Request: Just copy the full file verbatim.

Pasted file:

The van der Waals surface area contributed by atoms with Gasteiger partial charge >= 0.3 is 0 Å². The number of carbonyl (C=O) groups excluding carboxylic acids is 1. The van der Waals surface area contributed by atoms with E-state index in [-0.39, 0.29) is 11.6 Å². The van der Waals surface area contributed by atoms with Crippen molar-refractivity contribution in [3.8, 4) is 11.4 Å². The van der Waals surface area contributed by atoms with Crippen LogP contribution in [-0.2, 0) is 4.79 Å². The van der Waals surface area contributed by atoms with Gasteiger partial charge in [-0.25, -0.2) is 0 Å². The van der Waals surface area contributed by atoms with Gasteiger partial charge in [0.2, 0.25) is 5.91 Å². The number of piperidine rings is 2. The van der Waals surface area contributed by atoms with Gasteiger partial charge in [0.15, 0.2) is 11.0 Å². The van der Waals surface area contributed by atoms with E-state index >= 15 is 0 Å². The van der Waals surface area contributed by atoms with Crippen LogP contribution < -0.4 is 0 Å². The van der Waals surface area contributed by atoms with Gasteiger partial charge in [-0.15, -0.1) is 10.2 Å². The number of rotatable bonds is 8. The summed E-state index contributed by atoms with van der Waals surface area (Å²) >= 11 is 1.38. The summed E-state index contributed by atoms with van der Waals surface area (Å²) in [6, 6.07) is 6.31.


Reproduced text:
The van der Waals surface area contributed by atoms with Gasteiger partial charge >= 0.3 is 0 Å². The number of carbonyl (C=O) groups excluding carboxylic acids is 1. The van der Waals surface area contributed by atoms with E-state index in [-0.39, 0.29) is 11.6 Å². The van der Waals surface area contributed by atoms with Crippen molar-refractivity contribution in [3.8, 4) is 11.4 Å². The van der Waals surface area contributed by atoms with Crippen LogP contribution in [-0.2, 0) is 4.79 Å². The van der Waals surface area contributed by atoms with Gasteiger partial charge in [-0.25, -0.2) is 0 Å². The van der Waals surface area contributed by atoms with Gasteiger partial charge in [0.2, 0.25) is 5.91 Å². The number of piperidine rings is 2. The van der Waals surface area contributed by atoms with Gasteiger partial charge in [0.15, 0.2) is 11.0 Å². The van der Waals surface area contributed by atoms with E-state index >= 15 is 0 Å². The van der Waals surface area contributed by atoms with Crippen LogP contribution < -0.4 is 0 Å². The van der Waals surface area contributed by atoms with Gasteiger partial charge in [-0.15, -0.1) is 10.2 Å². The number of rotatable bonds is 8. The summed E-state index contributed by atoms with van der Waals surface area (Å²) >= 11 is 1.38. The summed E-state index contributed by atoms with van der Waals surface area (Å²) in [6, 6.07) is 6.31.